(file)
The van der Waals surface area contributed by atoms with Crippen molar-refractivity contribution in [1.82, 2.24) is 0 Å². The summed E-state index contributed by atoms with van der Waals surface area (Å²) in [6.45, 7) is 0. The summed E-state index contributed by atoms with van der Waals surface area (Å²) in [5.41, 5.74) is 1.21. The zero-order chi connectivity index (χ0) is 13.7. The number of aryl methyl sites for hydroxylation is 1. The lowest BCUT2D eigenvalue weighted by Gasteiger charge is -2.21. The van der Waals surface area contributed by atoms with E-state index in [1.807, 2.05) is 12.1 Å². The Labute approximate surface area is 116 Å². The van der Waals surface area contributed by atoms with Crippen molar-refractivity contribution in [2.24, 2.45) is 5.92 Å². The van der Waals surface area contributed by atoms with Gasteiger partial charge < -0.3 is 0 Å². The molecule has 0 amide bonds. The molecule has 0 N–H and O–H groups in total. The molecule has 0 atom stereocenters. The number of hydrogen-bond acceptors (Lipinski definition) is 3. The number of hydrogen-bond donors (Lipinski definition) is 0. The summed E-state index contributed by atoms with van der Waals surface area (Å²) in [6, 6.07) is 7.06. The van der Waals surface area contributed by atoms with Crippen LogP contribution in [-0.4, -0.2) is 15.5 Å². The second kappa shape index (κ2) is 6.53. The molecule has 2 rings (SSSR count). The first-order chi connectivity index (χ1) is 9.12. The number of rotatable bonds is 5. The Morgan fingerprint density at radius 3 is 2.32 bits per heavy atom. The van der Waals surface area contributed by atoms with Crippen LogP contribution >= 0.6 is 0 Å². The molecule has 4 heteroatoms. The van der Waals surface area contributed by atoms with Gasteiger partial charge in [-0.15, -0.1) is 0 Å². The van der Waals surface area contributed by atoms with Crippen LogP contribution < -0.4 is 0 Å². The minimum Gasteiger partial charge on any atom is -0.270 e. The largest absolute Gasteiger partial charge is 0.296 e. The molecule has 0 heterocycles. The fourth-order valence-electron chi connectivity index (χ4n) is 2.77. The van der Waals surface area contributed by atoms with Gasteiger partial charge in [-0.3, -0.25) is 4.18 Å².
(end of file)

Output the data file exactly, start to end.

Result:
The van der Waals surface area contributed by atoms with Crippen molar-refractivity contribution in [1.82, 2.24) is 0 Å². The summed E-state index contributed by atoms with van der Waals surface area (Å²) in [6.45, 7) is 0. The summed E-state index contributed by atoms with van der Waals surface area (Å²) in [5.41, 5.74) is 1.21. The zero-order chi connectivity index (χ0) is 13.7. The number of aryl methyl sites for hydroxylation is 1. The lowest BCUT2D eigenvalue weighted by Gasteiger charge is -2.21. The van der Waals surface area contributed by atoms with E-state index in [1.807, 2.05) is 12.1 Å². The Labute approximate surface area is 116 Å². The van der Waals surface area contributed by atoms with Crippen molar-refractivity contribution in [2.24, 2.45) is 5.92 Å². The van der Waals surface area contributed by atoms with Gasteiger partial charge < -0.3 is 0 Å². The molecule has 0 amide bonds. The molecule has 0 N–H and O–H groups in total. The molecule has 0 atom stereocenters. The number of hydrogen-bond acceptors (Lipinski definition) is 3. The number of hydrogen-bond donors (Lipinski definition) is 0. The summed E-state index contributed by atoms with van der Waals surface area (Å²) in [6, 6.07) is 7.06. The van der Waals surface area contributed by atoms with Crippen LogP contribution in [-0.4, -0.2) is 15.5 Å². The second kappa shape index (κ2) is 6.53. The molecule has 2 rings (SSSR count). The first-order chi connectivity index (χ1) is 9.12. The number of rotatable bonds is 5. The Morgan fingerprint density at radius 3 is 2.32 bits per heavy atom. The van der Waals surface area contributed by atoms with Crippen LogP contribution >= 0.6 is 0 Å². The molecule has 4 heteroatoms. The van der Waals surface area contributed by atoms with Gasteiger partial charge in [-0.15, -0.1) is 0 Å². The van der Waals surface area contributed by atoms with Crippen LogP contribution < -0.4 is 0 Å². The minimum Gasteiger partial charge on any atom is -0.270 e. The largest absolute Gasteiger partial charge is 0.296 e. The molecule has 0 heterocycles. The fourth-order valence-electron chi connectivity index (χ4n) is 2.77. The van der Waals surface area contributed by atoms with Gasteiger partial charge in [-0.3, -0.25) is 4.18 Å².